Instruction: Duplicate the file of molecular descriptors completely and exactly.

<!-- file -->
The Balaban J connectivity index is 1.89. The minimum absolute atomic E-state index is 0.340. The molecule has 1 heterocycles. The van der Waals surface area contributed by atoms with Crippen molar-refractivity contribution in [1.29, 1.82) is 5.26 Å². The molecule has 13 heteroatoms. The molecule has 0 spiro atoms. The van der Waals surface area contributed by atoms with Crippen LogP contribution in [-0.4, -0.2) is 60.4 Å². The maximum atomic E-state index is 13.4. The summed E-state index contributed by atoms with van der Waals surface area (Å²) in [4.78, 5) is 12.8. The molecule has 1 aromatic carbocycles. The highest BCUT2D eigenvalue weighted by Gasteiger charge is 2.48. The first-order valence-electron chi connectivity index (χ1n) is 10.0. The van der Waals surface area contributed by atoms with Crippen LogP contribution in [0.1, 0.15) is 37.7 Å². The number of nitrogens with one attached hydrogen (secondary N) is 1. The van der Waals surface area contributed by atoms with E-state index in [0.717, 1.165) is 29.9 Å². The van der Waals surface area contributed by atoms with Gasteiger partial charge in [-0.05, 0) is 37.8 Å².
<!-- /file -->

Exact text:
The Balaban J connectivity index is 1.89. The minimum absolute atomic E-state index is 0.340. The molecule has 1 heterocycles. The van der Waals surface area contributed by atoms with Crippen molar-refractivity contribution in [1.29, 1.82) is 5.26 Å². The molecule has 13 heteroatoms. The molecule has 0 spiro atoms. The van der Waals surface area contributed by atoms with Crippen LogP contribution in [-0.4, -0.2) is 60.4 Å². The maximum atomic E-state index is 13.4. The summed E-state index contributed by atoms with van der Waals surface area (Å²) in [4.78, 5) is 12.8. The molecule has 1 aromatic carbocycles. The highest BCUT2D eigenvalue weighted by Gasteiger charge is 2.48. The first-order valence-electron chi connectivity index (χ1n) is 10.0. The van der Waals surface area contributed by atoms with Crippen LogP contribution in [0.1, 0.15) is 37.7 Å². The number of nitrogens with one attached hydrogen (secondary N) is 1. The van der Waals surface area contributed by atoms with E-state index in [0.717, 1.165) is 29.9 Å². The van der Waals surface area contributed by atoms with Gasteiger partial charge in [-0.05, 0) is 37.8 Å².